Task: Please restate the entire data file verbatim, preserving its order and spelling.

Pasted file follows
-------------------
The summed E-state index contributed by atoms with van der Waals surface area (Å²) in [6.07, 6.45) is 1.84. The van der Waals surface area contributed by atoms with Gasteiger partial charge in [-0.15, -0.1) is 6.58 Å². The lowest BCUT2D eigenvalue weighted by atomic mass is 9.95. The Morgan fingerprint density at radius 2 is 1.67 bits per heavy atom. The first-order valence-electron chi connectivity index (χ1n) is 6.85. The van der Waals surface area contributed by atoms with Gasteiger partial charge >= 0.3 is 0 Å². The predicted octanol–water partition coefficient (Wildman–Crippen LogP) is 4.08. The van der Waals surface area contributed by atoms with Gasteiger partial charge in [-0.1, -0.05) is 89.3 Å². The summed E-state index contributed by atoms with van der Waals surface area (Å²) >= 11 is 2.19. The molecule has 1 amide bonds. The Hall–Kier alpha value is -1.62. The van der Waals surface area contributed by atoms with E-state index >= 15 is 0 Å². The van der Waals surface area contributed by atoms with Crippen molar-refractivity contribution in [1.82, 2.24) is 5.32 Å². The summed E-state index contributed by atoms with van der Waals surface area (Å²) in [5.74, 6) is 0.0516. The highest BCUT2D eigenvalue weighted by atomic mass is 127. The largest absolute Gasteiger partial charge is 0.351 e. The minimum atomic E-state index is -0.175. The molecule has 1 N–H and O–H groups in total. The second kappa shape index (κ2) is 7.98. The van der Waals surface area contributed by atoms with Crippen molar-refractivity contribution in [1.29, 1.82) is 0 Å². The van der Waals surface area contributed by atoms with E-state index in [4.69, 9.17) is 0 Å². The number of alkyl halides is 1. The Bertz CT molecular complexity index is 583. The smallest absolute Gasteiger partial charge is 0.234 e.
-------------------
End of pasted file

The summed E-state index contributed by atoms with van der Waals surface area (Å²) in [6.07, 6.45) is 1.84. The van der Waals surface area contributed by atoms with Gasteiger partial charge in [-0.15, -0.1) is 6.58 Å². The lowest BCUT2D eigenvalue weighted by atomic mass is 9.95. The Morgan fingerprint density at radius 2 is 1.67 bits per heavy atom. The first-order valence-electron chi connectivity index (χ1n) is 6.85. The van der Waals surface area contributed by atoms with Gasteiger partial charge >= 0.3 is 0 Å². The predicted octanol–water partition coefficient (Wildman–Crippen LogP) is 4.08. The van der Waals surface area contributed by atoms with Gasteiger partial charge in [-0.1, -0.05) is 89.3 Å². The summed E-state index contributed by atoms with van der Waals surface area (Å²) >= 11 is 2.19. The molecule has 1 amide bonds. The Hall–Kier alpha value is -1.62. The van der Waals surface area contributed by atoms with E-state index >= 15 is 0 Å². The van der Waals surface area contributed by atoms with Crippen molar-refractivity contribution in [1.82, 2.24) is 5.32 Å². The summed E-state index contributed by atoms with van der Waals surface area (Å²) in [5.74, 6) is 0.0516. The highest BCUT2D eigenvalue weighted by atomic mass is 127. The largest absolute Gasteiger partial charge is 0.351 e. The minimum atomic E-state index is -0.175. The molecule has 1 N–H and O–H groups in total. The second kappa shape index (κ2) is 7.98. The van der Waals surface area contributed by atoms with Crippen molar-refractivity contribution in [1.29, 1.82) is 0 Å². The van der Waals surface area contributed by atoms with E-state index in [4.69, 9.17) is 0 Å². The number of alkyl halides is 1. The Bertz CT molecular complexity index is 583. The smallest absolute Gasteiger partial charge is 0.234 e.